From: nvda@nvda.groups.io <nvda@nvda.groups.io> On Behalf Of Brian Vogel
Sent: Thursday, August 22, 2019 7:00 AM
To: nvda@nvda.groups.io
Subject: Re: [nvda] Office 2016 versus Office 365 with NVDA

 

The two are very, very similar.   I also prefer the conventional "local installed" versions of Office like Office 2016 to Office 365.

I cannot speak definitively as I am not using both at one time at the moment.  But I use Office 2016 daily and have tutored JAWS and every Office version since either 2007 or 2010 (I can't remember which at the moment).   On the whole, "Office is Office," from an accessibility standpoint.   The core functions have remained the same forever, as have the keyboard shortcuts for same.

--

Brian - Windows 10 Pro, 64-Bit, Version 1903, Build 18362  

The color of truth is grey.

           ~ André Gide

 

 

 

On Thu, Aug 22, 2019 at 10:01 AM, Sam Bushman wrote:
Depending on the version [of Office 365] you purchase you may be able to download actual installable software.
Absolutely.   Microsoft has made as many versions/editions of Office as one could care to think about, and many one would prefer not to.   They also push Office 365, regardless of the variant, as being "the only Office available" if one takes office.microsoft.com seriously.

Were I to be buying Office new these days, it would be Office 2019, which was released last fall.
 
--

Brian - Windows 10 Pro, 64-Bit, Version 1903, Build 18362  

The color of truth is grey.

           ~ André Gide

 

 

Ralf Kefferpuetz
 

Both are very good Office packes and you can work for sure very good in Office 2016 with NVDA. The only thing I can remember is that the TO, CC and BCC fields in Outlook 2016 don’t give an autosuggestion when starting typing a name.

 

Best,

  Ralf

 

From: nvda@nvda.groups.io <nvda@nvda.groups.io> On Behalf Of Aine Kelly Costello
Sent: Donnerstag, 22. August 2019 14:39
To: nvda@nvda.groups.io
Subject: [nvda] Office 2016 versus Office 365 with NVDA

 

Hi all,

 

I wondered whether people know if there are any substantial accessibility differences between Office 2016 and Office 365 with NVDA? It seems my university gives us automatic access to 2016, but not 365, so just wondering if I need to ask for 365.

 

Many thanks,

 

Best wishes,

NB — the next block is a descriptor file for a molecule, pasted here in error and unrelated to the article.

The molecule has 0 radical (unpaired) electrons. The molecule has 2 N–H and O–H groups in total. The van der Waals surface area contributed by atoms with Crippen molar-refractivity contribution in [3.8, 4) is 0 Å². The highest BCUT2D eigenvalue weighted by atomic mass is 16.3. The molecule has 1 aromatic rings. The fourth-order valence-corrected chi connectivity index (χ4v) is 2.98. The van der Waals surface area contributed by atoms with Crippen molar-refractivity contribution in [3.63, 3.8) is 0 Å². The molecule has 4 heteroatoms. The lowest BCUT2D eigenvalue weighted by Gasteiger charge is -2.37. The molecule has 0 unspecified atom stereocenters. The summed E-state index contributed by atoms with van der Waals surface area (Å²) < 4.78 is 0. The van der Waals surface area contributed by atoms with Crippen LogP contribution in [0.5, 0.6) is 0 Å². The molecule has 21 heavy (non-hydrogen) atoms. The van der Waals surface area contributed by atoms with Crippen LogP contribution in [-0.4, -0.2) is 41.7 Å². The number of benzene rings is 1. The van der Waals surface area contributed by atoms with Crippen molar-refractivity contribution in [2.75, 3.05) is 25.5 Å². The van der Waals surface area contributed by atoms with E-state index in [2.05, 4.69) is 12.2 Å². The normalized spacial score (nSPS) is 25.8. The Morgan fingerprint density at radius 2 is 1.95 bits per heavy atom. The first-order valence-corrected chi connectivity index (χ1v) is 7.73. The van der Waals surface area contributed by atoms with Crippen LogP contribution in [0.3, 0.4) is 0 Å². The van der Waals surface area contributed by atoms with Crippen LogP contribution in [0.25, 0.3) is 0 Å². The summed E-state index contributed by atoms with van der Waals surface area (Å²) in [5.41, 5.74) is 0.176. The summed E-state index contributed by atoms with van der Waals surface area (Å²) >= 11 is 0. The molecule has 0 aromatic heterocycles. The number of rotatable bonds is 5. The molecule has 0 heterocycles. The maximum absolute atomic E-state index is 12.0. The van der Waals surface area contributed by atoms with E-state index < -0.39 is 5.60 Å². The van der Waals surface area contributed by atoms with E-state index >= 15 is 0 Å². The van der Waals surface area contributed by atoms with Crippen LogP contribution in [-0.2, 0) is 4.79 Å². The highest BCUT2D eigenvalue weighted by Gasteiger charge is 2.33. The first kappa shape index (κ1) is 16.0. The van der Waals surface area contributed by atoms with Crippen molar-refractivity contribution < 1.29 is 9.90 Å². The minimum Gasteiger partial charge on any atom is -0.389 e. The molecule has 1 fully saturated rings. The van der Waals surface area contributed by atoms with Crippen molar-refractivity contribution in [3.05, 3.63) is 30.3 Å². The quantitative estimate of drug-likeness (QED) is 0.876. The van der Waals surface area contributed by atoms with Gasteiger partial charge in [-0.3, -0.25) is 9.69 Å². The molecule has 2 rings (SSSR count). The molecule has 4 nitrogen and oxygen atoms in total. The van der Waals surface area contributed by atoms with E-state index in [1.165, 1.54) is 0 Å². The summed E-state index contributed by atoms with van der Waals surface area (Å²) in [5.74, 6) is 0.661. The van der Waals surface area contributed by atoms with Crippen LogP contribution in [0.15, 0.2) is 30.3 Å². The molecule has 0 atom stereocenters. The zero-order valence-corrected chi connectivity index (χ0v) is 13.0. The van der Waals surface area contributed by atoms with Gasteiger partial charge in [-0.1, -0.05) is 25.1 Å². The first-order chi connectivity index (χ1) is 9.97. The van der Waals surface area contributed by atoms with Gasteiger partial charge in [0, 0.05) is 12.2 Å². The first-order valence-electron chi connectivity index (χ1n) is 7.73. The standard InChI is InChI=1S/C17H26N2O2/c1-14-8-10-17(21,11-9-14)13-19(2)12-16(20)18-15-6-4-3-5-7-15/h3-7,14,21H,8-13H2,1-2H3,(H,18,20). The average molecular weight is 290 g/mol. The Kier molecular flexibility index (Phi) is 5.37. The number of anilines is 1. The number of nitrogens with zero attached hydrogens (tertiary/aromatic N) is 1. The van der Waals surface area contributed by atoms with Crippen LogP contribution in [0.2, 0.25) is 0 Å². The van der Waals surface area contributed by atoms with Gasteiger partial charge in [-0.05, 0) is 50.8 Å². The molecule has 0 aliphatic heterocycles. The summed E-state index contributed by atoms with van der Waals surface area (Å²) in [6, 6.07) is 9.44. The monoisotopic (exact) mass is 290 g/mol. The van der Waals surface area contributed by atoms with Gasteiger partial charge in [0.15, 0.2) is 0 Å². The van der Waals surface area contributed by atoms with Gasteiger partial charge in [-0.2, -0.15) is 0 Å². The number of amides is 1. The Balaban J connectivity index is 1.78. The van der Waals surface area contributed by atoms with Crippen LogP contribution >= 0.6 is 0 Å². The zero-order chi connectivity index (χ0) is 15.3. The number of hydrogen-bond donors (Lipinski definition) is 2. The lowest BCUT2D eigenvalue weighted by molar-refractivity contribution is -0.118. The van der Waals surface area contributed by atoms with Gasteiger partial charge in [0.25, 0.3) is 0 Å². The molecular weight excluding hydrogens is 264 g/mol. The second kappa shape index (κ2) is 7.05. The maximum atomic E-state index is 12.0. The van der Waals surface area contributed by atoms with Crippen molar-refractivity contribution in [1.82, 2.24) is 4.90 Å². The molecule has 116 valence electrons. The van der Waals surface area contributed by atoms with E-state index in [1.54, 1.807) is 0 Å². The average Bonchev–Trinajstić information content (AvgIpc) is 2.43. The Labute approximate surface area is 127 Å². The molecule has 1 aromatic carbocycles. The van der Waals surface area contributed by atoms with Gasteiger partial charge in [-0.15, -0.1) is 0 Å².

Áine

Dark Count <darkcount1@...>
 

There is a bit of confusion it seems going on.

There are two versions of office 365. The online version, and the actual installed version.

This is because the online version uses other hot keys and it is cloud based.


The installed version behaves more like the conventional desktop version most of us are used to dealing with.

The difference is that they will push updates monthly and so an online connection is required for this to happen.

However it will work offline as well, you just won't get the updates.

This is also a subscription based product, monthly or yearly unlike the desktop versions which you can use indefinitely.

Again, all files are stored on your computer unless you decide to use cloud services.


The installed version of 365 as I said works just like the desktop version with the exception of some dialogs, including the spell checker which adds a bit more tools, but all in my experience accessible.


The desktop versions will run you a bit more cash and won't be updated as often.


A subscription to 365 gives you access to the cloud based app as well as the installed downloads.


The cloud app is a bit different as it is a web based application with its own hot keys and work arounds, and it is mostly accessible and getting better all the time.

But again, to be clear it is a cloud based application which you can decide to use or not.


Yes, in my humble opinion MS could make the descriptions a bit more clear to all as there not only several flavors of office, but each subscription package gives access to certain things.

One such subscription lets you install 365 on one machine, while you can still use the cloud based app in other machines with your account.

Another will allow you to install the app in up to five computers.

I personally grabbed the cheapest I could find as this is all I need.

So I can use the installed application on one pc, but could use my tablet if I log on to the account and use the cloud based app.


I hope this clears things a bit.


D C


On 8/22/2019 7:05 AM, Brian Vogel wrote: